An Exchange on the "Wine" of John 2 

(Social Drinking)


     The following exchange was prompted by a challenge to an article in Bible Truths titled, "Jesus' First Miracle."  The person challenging contended that Jesus turned the water into fermented wine.  This discussion also included the social and recreational use of strong drink that is becoming more common today.  I shall begin this exchange by first supplying the section of the article that precipitated the exchange.  I recommend you read the article in full if you have not done so, before studying the following exchange.  To read the material, simply click on "Jesus' First Miracle."

 "…It is sometimes contended that the "wine" of verse nine is the same as the wine of verse three, except for quality. It is believed that both wines were intoxicating or fermented. Some use the language of the New International Version that reads thus, 'had too much to drink' (vs. 10) to teach that the first wine was definitely fermented. If this is correct, then Jesus not only turned water (pure) into fermented liquid (impure; hence, the miracle would have resulted in degradation), but he would have provided intoxicants (about one hundred additional gallons) for people who had already had too much to drink! Methuo is the Greek word translated 'well drunk' in verse ten. In this setting, I believe methuo simply suggests they had indeed had plenty to drink (accounts for them running out), but does not address the matter of intoxication.

Some, though, insist: 'It says Jesus made wine out of water.' Beloved, the word wine is oinos. The Greek word oinos is generic and does not necessarily mean fermented juice (see Bible Wines, by William Patton, pg. 89). It must also be remembered that even fermented wine in Bible days does not compare to our strong drink in alcoholic content. Again, I stress: If the wine Jesus made had been fermented, he would have not simply been engaging in what some call the temperate and social use of alcohol, but he would have been involved in providing more liquor to people who had already had 'too much to drink.' They would have the sinless Son of God participating and providing for a drunken orgy!

In this vein, some introduce Matthew 11: 18, 19. They understand the statement regarding Jesus, "came eating and drinking" to mean Jesus was a gluttonous and a winebibber. However, there is a point of comparison being made between John the Baptist and Jesus. John had evidently taken the vow of the Nazirite and lived a rugged and mostly isolated life. To the converse, Jesus lived mostly a normal life.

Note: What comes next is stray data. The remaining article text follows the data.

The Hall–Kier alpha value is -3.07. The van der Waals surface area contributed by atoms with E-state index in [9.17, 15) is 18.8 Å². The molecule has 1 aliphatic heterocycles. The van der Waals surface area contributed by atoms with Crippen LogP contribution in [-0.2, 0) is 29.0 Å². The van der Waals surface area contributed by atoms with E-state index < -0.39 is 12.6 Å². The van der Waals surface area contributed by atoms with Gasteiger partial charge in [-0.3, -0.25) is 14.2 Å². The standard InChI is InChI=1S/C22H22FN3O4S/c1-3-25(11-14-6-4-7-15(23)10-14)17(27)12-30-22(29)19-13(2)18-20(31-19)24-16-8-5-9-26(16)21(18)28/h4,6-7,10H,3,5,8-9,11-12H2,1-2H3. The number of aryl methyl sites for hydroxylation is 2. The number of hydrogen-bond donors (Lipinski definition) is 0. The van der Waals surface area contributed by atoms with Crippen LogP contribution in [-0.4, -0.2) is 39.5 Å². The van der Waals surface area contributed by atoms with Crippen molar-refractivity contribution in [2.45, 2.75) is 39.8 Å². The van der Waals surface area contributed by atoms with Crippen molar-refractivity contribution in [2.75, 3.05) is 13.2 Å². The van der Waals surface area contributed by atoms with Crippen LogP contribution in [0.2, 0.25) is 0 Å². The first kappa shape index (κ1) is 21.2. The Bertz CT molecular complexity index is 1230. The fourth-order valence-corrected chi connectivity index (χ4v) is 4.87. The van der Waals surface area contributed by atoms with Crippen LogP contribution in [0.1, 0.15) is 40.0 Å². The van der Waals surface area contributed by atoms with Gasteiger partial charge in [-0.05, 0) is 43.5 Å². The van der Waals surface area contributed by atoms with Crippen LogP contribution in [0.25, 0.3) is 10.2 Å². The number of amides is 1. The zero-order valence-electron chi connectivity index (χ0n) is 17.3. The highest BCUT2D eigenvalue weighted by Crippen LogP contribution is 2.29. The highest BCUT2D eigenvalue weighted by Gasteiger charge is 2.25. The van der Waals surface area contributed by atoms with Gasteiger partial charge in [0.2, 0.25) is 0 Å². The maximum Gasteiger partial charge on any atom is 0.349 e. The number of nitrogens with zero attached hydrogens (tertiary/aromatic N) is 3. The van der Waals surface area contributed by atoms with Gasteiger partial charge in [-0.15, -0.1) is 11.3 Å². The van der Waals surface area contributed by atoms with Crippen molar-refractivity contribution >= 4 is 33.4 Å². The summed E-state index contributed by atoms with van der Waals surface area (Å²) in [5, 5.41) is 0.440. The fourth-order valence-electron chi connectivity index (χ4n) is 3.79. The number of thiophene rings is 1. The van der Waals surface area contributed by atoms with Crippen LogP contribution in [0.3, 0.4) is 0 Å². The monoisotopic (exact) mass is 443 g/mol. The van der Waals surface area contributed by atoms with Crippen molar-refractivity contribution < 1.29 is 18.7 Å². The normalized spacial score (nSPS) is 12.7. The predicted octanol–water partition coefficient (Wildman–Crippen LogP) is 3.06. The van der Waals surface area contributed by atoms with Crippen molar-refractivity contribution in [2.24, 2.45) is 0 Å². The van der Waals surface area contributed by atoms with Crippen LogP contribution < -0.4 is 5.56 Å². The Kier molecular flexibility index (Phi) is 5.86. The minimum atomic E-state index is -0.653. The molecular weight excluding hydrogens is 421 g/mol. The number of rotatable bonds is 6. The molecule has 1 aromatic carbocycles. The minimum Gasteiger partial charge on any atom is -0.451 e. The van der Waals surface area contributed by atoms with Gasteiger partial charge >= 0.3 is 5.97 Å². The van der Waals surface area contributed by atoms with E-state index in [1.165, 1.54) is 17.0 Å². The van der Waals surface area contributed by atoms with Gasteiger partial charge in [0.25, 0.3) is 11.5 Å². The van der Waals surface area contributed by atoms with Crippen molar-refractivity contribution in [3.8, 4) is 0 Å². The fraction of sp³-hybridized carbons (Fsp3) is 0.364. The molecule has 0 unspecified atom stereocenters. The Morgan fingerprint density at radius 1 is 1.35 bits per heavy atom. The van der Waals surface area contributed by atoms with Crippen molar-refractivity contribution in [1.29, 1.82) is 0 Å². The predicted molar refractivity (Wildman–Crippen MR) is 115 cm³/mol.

Don Martin to Jason Mullens and the list:


One thing I like about you, Jason, is that you are afraid of controversy (tongue in cheek). On a serious note, while I believe you are off on many specific biblical subjects, I appreciate your aggression and willingness to openly discuss and declare your positions. You wrote:

I think this is exactly what is happening here, Don. Willaim is correct. You can't reconcile in your own mind the fact that Jesus would actually make a fermented drink to share with others. Therefore, based upon your own bias in this matter, you declare the word "oinos" to be UNfermented juice in John 2, but FERMENTED juice in other passages. As Jim has pointed out, Don, you offer no valid support for this proclamation. Without support it can onlybe declared your OPINION .... and a rather weak one at that.

Don comments:

Jason, not only do you and I have antithetical theologies, but we share a totally opposite view of what Jesus was, did, and teaches. You have the Son of God supplying alcohol for those at a wedding and "sharing" the drinks with the boys. Shame on you, Jason.

How many on .… (name of the Internet list) accept the kind of Jesus that you would have us imagine? I trust that all reading this post will back off and take a serious look at what Jason is saying. Now, do not get me wrong: While I believe Jason is a false teacher, I rather like Jason.

Notice how much wine Jesus made: six waterpots of stone (Jn. 2: 6). They had the capacity of "two or three firkins apiece." A safe estimate of the total volume of wine that Jesus made would be about one hundred gallons. These people had already "drunk freely" (Jn. 2: 10, ASV) and now Jesus provides about one hundred gallons more. Jason and some of this list would have you believe that Jesus provided about one hundred gallons MORE OF STRONG DRINK to these people who had already "DRUNK FREELY." Imagine such! This is why I charged Jason with believing that Jesus took part in a drunken orgy, a necessary dialectic conclusion to Jason's position.